Ron Kennedy's bike commute is about 21 miles each day.
Photo: Brooke Kennedy
There are some hardy bike commuters in Colorado. These people are committed to riding their bikes in all kinds of extreme weather. I see them on the roads and a couple of them show up for my Sunday group rides.
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I wanted to know more about serious commuting, so I asked two of the local hard-core, everyday riders some questions. At the end of this column they offer good, experienced recommendations for those who want make bike commuting a regular part of their daily life.
Before diving into the questions, let's meet the commuters:
Children: Brooke (8), Michelle (14)
Job: VLSI Designer (Electrical Engineer), Avago Technologies, Inc.
City: Ft. Collins, Colorado
Children: One son (10)
Job: AV Specialist at a healthcare organization in Loveland
City: Ft. Collins, Colorado
How far do you commute to work, i.e. ride distance each way?
Ron: When I started out, the commute was about eight miles each way. Over time I've modified my route to keep me off the major roads as much as possible, and lately to keep me from crossing the Kathy Fromme Prairie after dark (there have been several mountain lion sightings). So the current route is 10 miles to work and 11 miles home.
Chris: I live in Fort Collins and work in Loveland. The door to door trip is 11.5 miles. I commute all year, full time.
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Chris Johnson commuting to his own wedding.
Photo: Mike Johnson
What are the coldest and hottest temperatures you've ridden in?
Ron: I think the coldest is about minus 5 degrees F. The hottest I don't really pay too much attention to, but it's probably about 100 F. On the coldest days my water bottle will freeze almost solid during the commute to work.
Chris: I grew up and learned to ride in Las Vegas, so I'm pretty comfortable in the heat. I'm sure I've commuted in upwards of 105-degree heat. The coldest was actually a cold Monday this past December, 2008. I believe I heard it was minus 18 F when I was on the road.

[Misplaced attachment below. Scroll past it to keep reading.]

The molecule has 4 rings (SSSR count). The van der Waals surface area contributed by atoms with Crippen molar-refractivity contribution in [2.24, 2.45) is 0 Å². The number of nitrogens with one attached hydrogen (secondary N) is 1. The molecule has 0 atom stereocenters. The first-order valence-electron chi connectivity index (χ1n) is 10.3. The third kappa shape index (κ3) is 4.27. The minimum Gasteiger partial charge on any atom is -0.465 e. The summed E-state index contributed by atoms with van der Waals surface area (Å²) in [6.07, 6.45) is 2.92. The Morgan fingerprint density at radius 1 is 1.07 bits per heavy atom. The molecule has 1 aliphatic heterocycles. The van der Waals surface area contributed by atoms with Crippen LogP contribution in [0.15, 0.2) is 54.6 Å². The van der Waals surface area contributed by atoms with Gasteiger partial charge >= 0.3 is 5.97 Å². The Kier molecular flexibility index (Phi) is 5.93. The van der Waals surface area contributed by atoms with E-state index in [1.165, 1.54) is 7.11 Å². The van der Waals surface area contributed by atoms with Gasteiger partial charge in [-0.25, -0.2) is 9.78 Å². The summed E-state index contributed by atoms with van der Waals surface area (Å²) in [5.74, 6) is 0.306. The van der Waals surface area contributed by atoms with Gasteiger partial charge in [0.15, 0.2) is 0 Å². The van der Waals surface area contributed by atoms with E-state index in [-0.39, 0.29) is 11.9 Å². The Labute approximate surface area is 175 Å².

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How many years have you been commuting?
Ron: I started commuting seriously in the summer of 2000. I was previously working in Loveland, and I'd commute one or two times per week during the summer months. When I transferred to a group in Fort Collins I was inspired by a couple of engineers in my group who commuted year round.
During the first few years, Fort Collins was running a "Smart Ride" program which would pay you in "drive less dollars" for commuting by bike or other alternate transportation. The payout would cap at $5/month (I think) which I would usually spend at Walrus buying ice cream for the family!
Chris: About eight years now.
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How many of those years would you consider yourself a hard-core commuter?
Ron: The last six years or more I've been certifiable. A couple of years ago I commuted every day for a year, never driving. Since then I've decided that there are some conditions under which it's probably better not to ride; but the bar is set pretty high. I usually end up driving maybe one day per year.
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